c# barcode code 39 IComponent Component Operation Decorator Client IComponent in Visual C#.NET

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IComponent Component Operation Decorator Client IComponent
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Any photo A plain photo To display a photo A tagged photo Creator of photos and tagged photos Any photo
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From this list, we can see that the following would be valid statements in a Client wanting to put two tags on a photo:
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Photo photo = new Photo( ); Tag foodTag = new Tag (photo, "Food",1); Tag colorTag = new Tag (foodTag, "Yellow",2);
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By the is-a relationship, photo, foodTag, and colorTag are all IComponent objects. Each of the tags (the decorators) is created with a Component, which might be a photo or an already tagged photo. The resulting object diagram is shown in Figure 2-3. As you can see, there are actually three separate photo objects in the system. How they interact is discussed in the upcoming Implementation section.
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In most of the patterns we will encounter, the players can appear in multiple guises. To keep the UML diagrams clear and simple, not all of the options will be shown. However, we should consider the implications of these multiple players on the design of the pattern:
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2: Structural Patterns: Decorator, Proxy, and Bridge
Multiple components Different components that conform to the interface can also be decorated. For example, we could have a class that draws people, houses, ships, and so on from simple shapes and lines. They too could be tagged. It is for this reason that the IComponent interface is important, even if it does not contain any operations. In the case where we are sure there will only ever be one class of components, we can dispense with the IComponent interface and have the decorators directly inherit from Component. Multiple decorators We have seen that we can create different instances of a Tag decorator. We can also consider having other types of decorators, such as Border decorators or even decorators that make the photo invisible. No matter what the decorators are, each contains a component object, which might itself be a decorator, setting off a chain of changes (as suggested in Figure 2-3). Some Decorator pattern designs include an IDecorator interface, but it generally serves no purpose in C# implementations. Multiple operations Our illustration focuses on drawing as the chief operation for photos and decorations. Other examples will lend themselves to many more optional operations. Some of these will be part of the original component and its interface, whereas some will be added behaviors in certain decorators only. The client can call any of the operations individually on any of the components (decorated or otherwise) to which it has access.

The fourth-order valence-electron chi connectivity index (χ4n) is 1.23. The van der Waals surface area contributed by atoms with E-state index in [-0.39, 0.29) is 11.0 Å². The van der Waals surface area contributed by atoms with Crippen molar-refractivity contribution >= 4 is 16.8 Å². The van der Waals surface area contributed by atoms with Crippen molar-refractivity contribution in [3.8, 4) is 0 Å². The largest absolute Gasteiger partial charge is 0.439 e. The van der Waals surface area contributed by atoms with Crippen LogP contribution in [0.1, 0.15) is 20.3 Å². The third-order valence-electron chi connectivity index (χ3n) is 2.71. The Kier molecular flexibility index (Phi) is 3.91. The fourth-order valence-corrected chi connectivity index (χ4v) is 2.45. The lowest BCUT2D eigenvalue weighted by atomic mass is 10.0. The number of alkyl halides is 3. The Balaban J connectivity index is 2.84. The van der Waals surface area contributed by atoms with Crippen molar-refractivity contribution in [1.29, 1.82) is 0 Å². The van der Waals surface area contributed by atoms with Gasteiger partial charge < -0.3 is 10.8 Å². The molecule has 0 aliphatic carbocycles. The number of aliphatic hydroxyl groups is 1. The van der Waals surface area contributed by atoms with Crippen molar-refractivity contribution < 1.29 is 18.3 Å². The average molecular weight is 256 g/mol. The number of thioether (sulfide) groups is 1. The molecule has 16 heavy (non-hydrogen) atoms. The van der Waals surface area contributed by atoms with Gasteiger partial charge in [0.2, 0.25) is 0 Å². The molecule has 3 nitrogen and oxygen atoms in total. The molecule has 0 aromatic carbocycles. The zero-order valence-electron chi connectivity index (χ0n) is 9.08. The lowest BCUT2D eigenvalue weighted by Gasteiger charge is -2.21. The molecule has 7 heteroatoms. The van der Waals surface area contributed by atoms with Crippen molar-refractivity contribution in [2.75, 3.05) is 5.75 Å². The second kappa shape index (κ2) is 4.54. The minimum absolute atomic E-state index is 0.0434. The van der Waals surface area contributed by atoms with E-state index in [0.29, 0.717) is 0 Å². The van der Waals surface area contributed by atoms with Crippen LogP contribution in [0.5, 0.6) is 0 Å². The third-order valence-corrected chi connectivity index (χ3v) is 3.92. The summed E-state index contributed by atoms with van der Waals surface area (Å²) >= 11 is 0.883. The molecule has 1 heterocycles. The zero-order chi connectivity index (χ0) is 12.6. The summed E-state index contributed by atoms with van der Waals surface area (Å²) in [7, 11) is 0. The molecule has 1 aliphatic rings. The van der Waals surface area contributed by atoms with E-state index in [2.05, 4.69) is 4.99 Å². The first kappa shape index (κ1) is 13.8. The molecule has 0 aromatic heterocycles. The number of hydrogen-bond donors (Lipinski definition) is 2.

Implementation
The Decorator pattern s key feature is that it does not rely on inheritance for extending behavior. If the Tag class had to inherit from the Photo class to add one or two methods, Tags would carry everything concerned with Photos around with them, making them very heavyweight objects. Instead, having the Tag class implement a Photo interface and then add behavior keeps the Tag objects lean. They can: Implement any methods in the interface, changing the initial behavior of the component Add any new state and behavior Access any public members via the object passed at construction Before we carry on with the photo example, consider the theoretical version of the Decorator pattern in Example 2-1. Short examples such as this one are useful for showing the interaction between classes and objects of a pattern in a direct mapping to the UML. Once we move on to a real-world example, optimizations and extensions might be employed that make it more difficult to detect and visualize the pattern. Moreover, in a real-world example, the names of the players can be completely different than those in the pattern description.
1 2 3 4 5 6 7 8 9 10 11 12 13 14 15 16 17 18 19 20 21 22 23 24 25 26 27 28 29 30 31 32 33 34 35 36 37 38 39 40 41 42 43 44 45 46 47 48 49 50 51 52 53 54 using System; class DecoratorPattern { // Decorator Pattern Judith Bishop Dec 2006 // Shows two decorators and the output of various // combinations of the decorators on the basic component interface IComponent { string Operation( ); } class Component : IComponent { public string Operation ( ) { return "I am walking "; } } class DecoratorA : IComponent { IComponent component; public DecoratorA (IComponent c) { component = c; } public string Operation( ) { string s = component.Operation( ); s += "and listening to Classic FM "; return s; } } class DecoratorB : IComponent { IComponent component; public string addedState = "past the Coffee Shop "; public DecoratorB (IComponent c) { component = c; } public string Operation ( ) { string s = component.Operation ( ); s += "to school "; return s; } public string AddedBehavior( ) { return "and I bought a cappuccino "; } } class Client { static void Display(string s, IComponent c) {
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